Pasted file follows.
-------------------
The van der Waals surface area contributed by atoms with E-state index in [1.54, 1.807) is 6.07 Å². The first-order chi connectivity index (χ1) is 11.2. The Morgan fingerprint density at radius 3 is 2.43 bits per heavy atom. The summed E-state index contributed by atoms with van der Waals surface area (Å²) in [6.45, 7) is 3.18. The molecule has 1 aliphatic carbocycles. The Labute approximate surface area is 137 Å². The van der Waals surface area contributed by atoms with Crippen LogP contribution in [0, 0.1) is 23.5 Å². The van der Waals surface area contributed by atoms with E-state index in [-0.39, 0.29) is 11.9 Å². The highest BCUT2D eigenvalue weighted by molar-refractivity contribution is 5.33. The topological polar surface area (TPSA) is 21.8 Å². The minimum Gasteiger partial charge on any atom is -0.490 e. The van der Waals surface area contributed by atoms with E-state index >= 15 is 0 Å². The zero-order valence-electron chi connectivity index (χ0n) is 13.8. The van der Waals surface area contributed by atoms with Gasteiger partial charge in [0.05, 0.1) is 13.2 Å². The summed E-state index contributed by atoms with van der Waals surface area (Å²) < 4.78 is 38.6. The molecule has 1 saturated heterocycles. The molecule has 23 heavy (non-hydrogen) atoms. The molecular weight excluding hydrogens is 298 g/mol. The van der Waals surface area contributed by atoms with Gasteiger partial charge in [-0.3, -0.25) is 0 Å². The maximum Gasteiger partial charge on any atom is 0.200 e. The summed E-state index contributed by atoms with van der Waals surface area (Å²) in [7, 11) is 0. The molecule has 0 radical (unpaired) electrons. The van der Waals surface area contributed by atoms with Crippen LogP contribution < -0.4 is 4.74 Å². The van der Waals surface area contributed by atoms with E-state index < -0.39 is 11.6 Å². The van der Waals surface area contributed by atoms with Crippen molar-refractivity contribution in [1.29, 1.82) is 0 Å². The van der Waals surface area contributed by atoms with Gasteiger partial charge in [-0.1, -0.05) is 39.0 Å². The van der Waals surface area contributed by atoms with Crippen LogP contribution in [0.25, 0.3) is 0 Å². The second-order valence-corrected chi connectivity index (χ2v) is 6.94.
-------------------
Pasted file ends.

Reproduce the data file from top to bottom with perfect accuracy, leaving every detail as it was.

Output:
The van der Waals surface area contributed by atoms with E-state index in [1.54, 1.807) is 6.07 Å². The first-order chi connectivity index (χ1) is 11.2. The Morgan fingerprint density at radius 3 is 2.43 bits per heavy atom. The summed E-state index contributed by atoms with van der Waals surface area (Å²) in [6.45, 7) is 3.18. The molecule has 1 aliphatic carbocycles. The Labute approximate surface area is 137 Å². The van der Waals surface area contributed by atoms with Crippen LogP contribution in [0, 0.1) is 23.5 Å². The van der Waals surface area contributed by atoms with E-state index in [-0.39, 0.29) is 11.9 Å². The highest BCUT2D eigenvalue weighted by molar-refractivity contribution is 5.33. The topological polar surface area (TPSA) is 21.8 Å². The minimum Gasteiger partial charge on any atom is -0.490 e. The van der Waals surface area contributed by atoms with E-state index >= 15 is 0 Å². The zero-order valence-electron chi connectivity index (χ0n) is 13.8. The van der Waals surface area contributed by atoms with Gasteiger partial charge in [0.05, 0.1) is 13.2 Å². The summed E-state index contributed by atoms with van der Waals surface area (Å²) < 4.78 is 38.6. The molecule has 1 saturated heterocycles. The molecule has 23 heavy (non-hydrogen) atoms. The molecular weight excluding hydrogens is 298 g/mol. The van der Waals surface area contributed by atoms with Gasteiger partial charge in [-0.3, -0.25) is 0 Å². The maximum Gasteiger partial charge on any atom is 0.200 e. The summed E-state index contributed by atoms with van der Waals surface area (Å²) in [7, 11) is 0. The molecule has 0 radical (unpaired) electrons. The van der Waals surface area contributed by atoms with Crippen LogP contribution < -0.4 is 4.74 Å². The van der Waals surface area contributed by atoms with E-state index < -0.39 is 11.6 Å². The van der Waals surface area contributed by atoms with Crippen molar-refractivity contribution in [1.29, 1.82) is 0 Å². The van der Waals surface area contributed by atoms with Gasteiger partial charge in [-0.1, -0.05) is 39.0 Å². The van der Waals surface area contributed by atoms with Crippen LogP contribution in [0.25, 0.3) is 0 Å². The second-order valence-corrected chi connectivity index (χ2v) is 6.94.